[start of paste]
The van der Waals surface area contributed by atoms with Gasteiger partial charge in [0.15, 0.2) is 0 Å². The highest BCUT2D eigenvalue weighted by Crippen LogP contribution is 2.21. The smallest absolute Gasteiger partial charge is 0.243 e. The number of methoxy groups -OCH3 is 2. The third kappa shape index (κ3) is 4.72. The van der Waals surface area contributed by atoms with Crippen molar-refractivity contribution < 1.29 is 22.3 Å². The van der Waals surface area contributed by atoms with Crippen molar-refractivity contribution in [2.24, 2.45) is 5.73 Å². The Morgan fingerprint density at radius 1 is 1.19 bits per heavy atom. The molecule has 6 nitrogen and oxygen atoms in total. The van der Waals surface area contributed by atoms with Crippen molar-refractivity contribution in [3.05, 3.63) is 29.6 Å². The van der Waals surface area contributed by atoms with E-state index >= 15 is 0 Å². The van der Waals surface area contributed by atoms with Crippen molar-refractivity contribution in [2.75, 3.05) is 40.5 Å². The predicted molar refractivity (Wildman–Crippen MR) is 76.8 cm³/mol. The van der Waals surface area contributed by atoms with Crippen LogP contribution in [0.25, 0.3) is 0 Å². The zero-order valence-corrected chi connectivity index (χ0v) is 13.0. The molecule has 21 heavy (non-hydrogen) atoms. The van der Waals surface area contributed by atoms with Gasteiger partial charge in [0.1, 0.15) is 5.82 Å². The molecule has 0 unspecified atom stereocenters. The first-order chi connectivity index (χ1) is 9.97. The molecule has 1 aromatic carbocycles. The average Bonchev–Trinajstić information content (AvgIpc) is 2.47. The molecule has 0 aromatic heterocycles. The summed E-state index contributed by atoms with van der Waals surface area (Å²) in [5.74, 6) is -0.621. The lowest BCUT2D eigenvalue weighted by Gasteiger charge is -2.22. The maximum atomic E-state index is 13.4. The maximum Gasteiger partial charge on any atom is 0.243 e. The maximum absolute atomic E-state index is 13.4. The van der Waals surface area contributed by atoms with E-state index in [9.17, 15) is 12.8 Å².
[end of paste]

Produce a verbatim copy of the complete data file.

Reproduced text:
The van der Waals surface area contributed by atoms with Gasteiger partial charge in [0.15, 0.2) is 0 Å². The highest BCUT2D eigenvalue weighted by Crippen LogP contribution is 2.21. The smallest absolute Gasteiger partial charge is 0.243 e. The number of methoxy groups -OCH3 is 2. The third kappa shape index (κ3) is 4.72. The van der Waals surface area contributed by atoms with Crippen molar-refractivity contribution < 1.29 is 22.3 Å². The van der Waals surface area contributed by atoms with Crippen molar-refractivity contribution in [2.24, 2.45) is 5.73 Å². The Morgan fingerprint density at radius 1 is 1.19 bits per heavy atom. The molecule has 6 nitrogen and oxygen atoms in total. The van der Waals surface area contributed by atoms with Crippen molar-refractivity contribution in [3.05, 3.63) is 29.6 Å². The van der Waals surface area contributed by atoms with E-state index >= 15 is 0 Å². The van der Waals surface area contributed by atoms with Crippen molar-refractivity contribution in [2.75, 3.05) is 40.5 Å². The predicted molar refractivity (Wildman–Crippen MR) is 76.8 cm³/mol. The van der Waals surface area contributed by atoms with Crippen LogP contribution in [0.25, 0.3) is 0 Å². The zero-order valence-corrected chi connectivity index (χ0v) is 13.0. The molecule has 21 heavy (non-hydrogen) atoms. The van der Waals surface area contributed by atoms with Gasteiger partial charge in [0.1, 0.15) is 5.82 Å². The molecule has 0 unspecified atom stereocenters. The first-order chi connectivity index (χ1) is 9.97. The molecule has 1 aromatic carbocycles. The average Bonchev–Trinajstić information content (AvgIpc) is 2.47. The molecule has 0 aromatic heterocycles. The summed E-state index contributed by atoms with van der Waals surface area (Å²) in [5.74, 6) is -0.621. The lowest BCUT2D eigenvalue weighted by Gasteiger charge is -2.22. The maximum atomic E-state index is 13.4. The maximum Gasteiger partial charge on any atom is 0.243 e. The maximum absolute atomic E-state index is 13.4. The van der Waals surface area contributed by atoms with E-state index in [9.17, 15) is 12.8 Å².